Sadly, there *is* a mechanism because the PPF is funded by a levy on all insured schemes, so the solvent ones are forced (thanks to Gordon ***** Brown) to fund the insoplkvent ones.
    This, naturally, creates moral hazard and companies are incentivised to pay out excessive dividends rather than pay money into their pension schemes.

  11. “the solvent ones are forced … to fund the insolvent ones”: that’s what I meant by positive feedback. Each scheme going phut increases the burden on the next, thus increasing its risk of going phut.

  12. Transfer of obligations rules?
    You sell the company for £1, but with a liability of £80M. Sounds like a scam to me, and I’d be surprised if the law hasn’t shut this stable door before.

  13. The BA and BT schemes alone are enough to cause problems. And there is no real guarantee there. That still hangs over their share prices.

  14. As I recall Mr Green’s ‘retail genius’ involved taking Arcadia private then doing a Sale and leaseback of its properties for $4bn via a SPV then promptly paying that $4bn straight back out to himself (his wife actually) via a dividend to Monaco. This left the company with an ongoing rental liability which has obviously proven too much. Unkind people might substitute ‘retailer’ with Asset Stripper. If they were being really unkind they might repeat the rumour that Mr Green, then recycled much of his wife’s money back into the UK via his long term ‘bagman’ Richard Caring (anybody seriously question where that guy’s huge wealth suddenly appeared from? Rag trade in Asia…hmmm). Referring to Annabels and the Ivy as “my Club” and “My restaurant” is a bit of a giveaway, but now that he is SIr Phillip, I guess no one is asking too many questions.

  15. @ diogenes
    It is a matter of public record that the government is on the hook for most of the liabilities of the BT scheme (BT got rid of thousands of employees after privatisation – one friend told me that they had taken out *five* layers of management).
    I assume that the same law will apply to BA and other privatised companies, which is why I commented thus.

  16. BT took it to the Court of Appeal and got a judgement that seems to imply that the Government Guarantee applies to scheme members who joined after privatisation in 1984. However the existing schemes closed in 1986, and have roughly 220,000 members (176,000 drawing pensions). There are 80,000 or so in the scheme that existed between 1986 and 2001. I would not be surprised if the government pulled up the drawbridge on that,if BT went bust. I imagine the other privatised companies are relying on that judgment. BA is probably the candidate most likely to call on the guarantee.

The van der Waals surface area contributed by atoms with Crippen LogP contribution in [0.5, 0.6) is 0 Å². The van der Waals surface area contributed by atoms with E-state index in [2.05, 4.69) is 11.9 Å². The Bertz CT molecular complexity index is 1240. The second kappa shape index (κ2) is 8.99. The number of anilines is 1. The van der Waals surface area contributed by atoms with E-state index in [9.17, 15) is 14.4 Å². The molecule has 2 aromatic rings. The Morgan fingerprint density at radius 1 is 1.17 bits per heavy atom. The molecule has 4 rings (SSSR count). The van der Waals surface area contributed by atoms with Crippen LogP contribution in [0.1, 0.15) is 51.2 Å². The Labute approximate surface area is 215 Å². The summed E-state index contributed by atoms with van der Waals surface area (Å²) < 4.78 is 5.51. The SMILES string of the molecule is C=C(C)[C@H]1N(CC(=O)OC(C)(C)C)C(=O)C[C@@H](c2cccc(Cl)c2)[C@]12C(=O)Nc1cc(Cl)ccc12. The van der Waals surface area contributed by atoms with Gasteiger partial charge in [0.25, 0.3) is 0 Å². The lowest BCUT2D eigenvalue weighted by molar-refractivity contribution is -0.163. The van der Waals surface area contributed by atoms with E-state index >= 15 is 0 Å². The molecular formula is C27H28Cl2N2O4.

17. The law is quite clear

    I suspect that it’s been put to Green that the state of the pension fund might cause some of the representations he made at the time of the sale of BHS to be investigated, and that it might be better all round if he made some effort to make them less untrue.

    What you might call legal pressure.

  18. As I recall Mr Green’s ‘retail genius’ … the rumour that Mr Green, then recycled much of his wife’s money back into the UK via his long term ‘bagman’ Richard Caring … Referring to Annabels and the Ivy as “my Club” and “My restaurant” is a bit of a giveaway …” Is there any chance that a crime was committed, buried in all this malarkey?

  19. dearieme……I have a rule of thumb that anyone who gets to be a billionaire – in terms of cash rather than daft multiples on unvested stock- needs to be examined extremely carefully, especially when they work in an extremely competitive industry like retail. Second rule is that when fat, fifty and balding starts hanging with the likes of Kate Moss it ain’t for the looks. PG certainly had a terrible rep in the past for dodgy biz practices, but once you get to hang with the molls and the Pols it’s knighthoods and no questions asked. While we are on scandal, there were also strong rumours that the Monaco yacht had a second one moored just behind with the full Wolf of Wall Street kit for those joining in the BoS funded leveraged party of the mid naughties. As to clubs, t’is certainly strange in a world of anti money laundering etc how nobody quite seems to know quite where perma-tan Caring suddenly got the money to buy all the toys that PG refers to so proprietorially. Asia rag trade is pretty weak story (as anyone who works there will tell you). We know about the asset stripping of BHS (think to be fair it was special dividends of 1bn not 4, but hey, who’s quibbling.?

  20. @ SJW
    That is not legal pressure – it is blackmail which is illegal pressure.
    Check the definition of blackmail.